In the power generation cycle, ammonia and hydrazine are added downstream (at a point near the steam generator 9) of the condensate water demineralizer 4 for preventing rust. These compounds are then circulated via the steam generator 9 forward to the condensate water demineralizer 4. In particular, the steam generator 9 is typically operated at approximately 270° C. which is lower than the temperature in a boiler at a fossil-fueled power plant. Because of this, only a portion of hydrazine is decomposed, and there will be some hydrazine remaining in the condensate water, which is sent to the condensate water demineralizer 4.

The condensate water demineralization 4 is regenerated when its ion exchange capacity is exhausted. Regeneration is effected by passing a hydrochloric acid solution for the cation resin and a sodium hydroxide solution for the anion resin. During the regeneration, air scrubbing is carried out to dislodge small amounts of metal oxides from the resin surfaces. The dislodged metal oxides are then removed from the system by water backwash.

During the air scrubbing, hydrazine oxidizes itself (autooxidation) with the small amounts of metal as a catalyst, and hydrogen peroxide is generated. While in a conventional system a cation exchange resin is generally vulnerable to hydrogen peroxide and normally liable to degradation, in the present invention, a gel type cation exchange resin with a predetermined degree of crosslinkage is used, and therefore, the cation exchange resin is resistant to decomposition by hydrogen peroxide, thereby increasing the lifetime of the cation exchange resin. Moreover, because the cation exchange resin does not decompose as easily, the lifetime of the anion exchange resin can also be elongated. In particular, because a porous type resin is used as the anion exchange resin, the anion exchange resin has a larger surface area, resulting in reduction of lifetime degradation due to PSS or the like adhering to the resin.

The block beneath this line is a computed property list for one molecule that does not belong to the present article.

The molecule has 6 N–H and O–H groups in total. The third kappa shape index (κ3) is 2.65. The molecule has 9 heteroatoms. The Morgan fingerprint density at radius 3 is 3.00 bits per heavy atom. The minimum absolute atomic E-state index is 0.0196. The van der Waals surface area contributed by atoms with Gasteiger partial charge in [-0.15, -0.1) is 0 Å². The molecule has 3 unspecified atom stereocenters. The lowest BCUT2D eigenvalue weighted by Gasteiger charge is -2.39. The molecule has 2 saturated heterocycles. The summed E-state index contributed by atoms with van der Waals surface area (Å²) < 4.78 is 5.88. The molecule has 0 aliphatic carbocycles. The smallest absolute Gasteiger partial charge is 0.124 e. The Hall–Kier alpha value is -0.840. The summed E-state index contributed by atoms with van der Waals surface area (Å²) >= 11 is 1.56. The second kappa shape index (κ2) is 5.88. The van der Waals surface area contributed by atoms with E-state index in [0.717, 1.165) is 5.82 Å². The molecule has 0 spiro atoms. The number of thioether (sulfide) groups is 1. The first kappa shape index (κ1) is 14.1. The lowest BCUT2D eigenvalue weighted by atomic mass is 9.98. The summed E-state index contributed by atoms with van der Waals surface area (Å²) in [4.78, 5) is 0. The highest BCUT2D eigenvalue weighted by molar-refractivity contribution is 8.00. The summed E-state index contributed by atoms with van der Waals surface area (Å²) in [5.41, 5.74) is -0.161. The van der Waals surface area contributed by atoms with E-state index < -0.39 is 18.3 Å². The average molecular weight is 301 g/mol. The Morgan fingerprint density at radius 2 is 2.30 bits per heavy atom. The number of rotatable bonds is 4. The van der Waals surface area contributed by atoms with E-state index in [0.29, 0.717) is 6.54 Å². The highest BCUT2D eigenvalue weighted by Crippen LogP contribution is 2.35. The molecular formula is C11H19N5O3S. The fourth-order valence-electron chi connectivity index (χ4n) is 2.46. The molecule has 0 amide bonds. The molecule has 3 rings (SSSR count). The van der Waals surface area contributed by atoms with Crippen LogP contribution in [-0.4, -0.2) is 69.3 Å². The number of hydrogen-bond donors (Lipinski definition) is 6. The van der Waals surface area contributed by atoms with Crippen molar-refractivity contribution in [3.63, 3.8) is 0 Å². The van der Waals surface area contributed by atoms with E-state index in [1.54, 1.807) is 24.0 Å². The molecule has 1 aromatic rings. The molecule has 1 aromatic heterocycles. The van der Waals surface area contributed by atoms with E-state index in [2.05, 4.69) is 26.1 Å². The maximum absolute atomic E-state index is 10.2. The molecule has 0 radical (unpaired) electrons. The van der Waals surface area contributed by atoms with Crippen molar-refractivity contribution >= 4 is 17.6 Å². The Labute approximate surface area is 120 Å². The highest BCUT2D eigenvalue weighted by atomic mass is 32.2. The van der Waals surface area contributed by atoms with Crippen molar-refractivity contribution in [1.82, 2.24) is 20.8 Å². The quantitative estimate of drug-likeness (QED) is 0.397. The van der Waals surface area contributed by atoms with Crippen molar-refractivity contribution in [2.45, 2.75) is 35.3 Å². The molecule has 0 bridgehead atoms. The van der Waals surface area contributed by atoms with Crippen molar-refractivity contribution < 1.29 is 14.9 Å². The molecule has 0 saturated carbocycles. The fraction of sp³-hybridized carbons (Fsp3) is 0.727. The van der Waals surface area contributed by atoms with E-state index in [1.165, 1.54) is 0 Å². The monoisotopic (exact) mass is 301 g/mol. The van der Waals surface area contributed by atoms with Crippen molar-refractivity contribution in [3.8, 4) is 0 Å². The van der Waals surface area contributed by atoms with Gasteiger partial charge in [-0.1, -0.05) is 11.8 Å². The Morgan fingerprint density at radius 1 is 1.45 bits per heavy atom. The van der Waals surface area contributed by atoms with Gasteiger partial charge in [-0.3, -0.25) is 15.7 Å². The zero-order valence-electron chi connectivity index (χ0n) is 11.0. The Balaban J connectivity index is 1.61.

Because blowdown water in the steam generator 9 is generally also sent to the condenser 1, hydrazine also flows into the condensate water demineralizer 4 from this route.

FIG. 2 shows the flow of a condensate water demineralizer used in a boiling water reactor nuclear power plant.

In a boiling water reactor nuclear power plant, the plant structure is basically identical to the pressurized water reactor nuclear power plant, with the exception that the condensate water is directly supplied to a nuclear reactor 20 where the condensate water is heated and vaporized. In other words, the steam generated at the nuclear reactor 20 is supplied to a turbine 11 where a power generator 12 is driven to generate power. The steam from the turbine 11 is then circulated to the nuclear reactor 20 via a condenser 1, a condensate water pump 2, a condensate water filter 3, a condensate water demineralizer 4, a low pressure feed water heater 5, feed water pump 7, and high pressure feed water heater 8.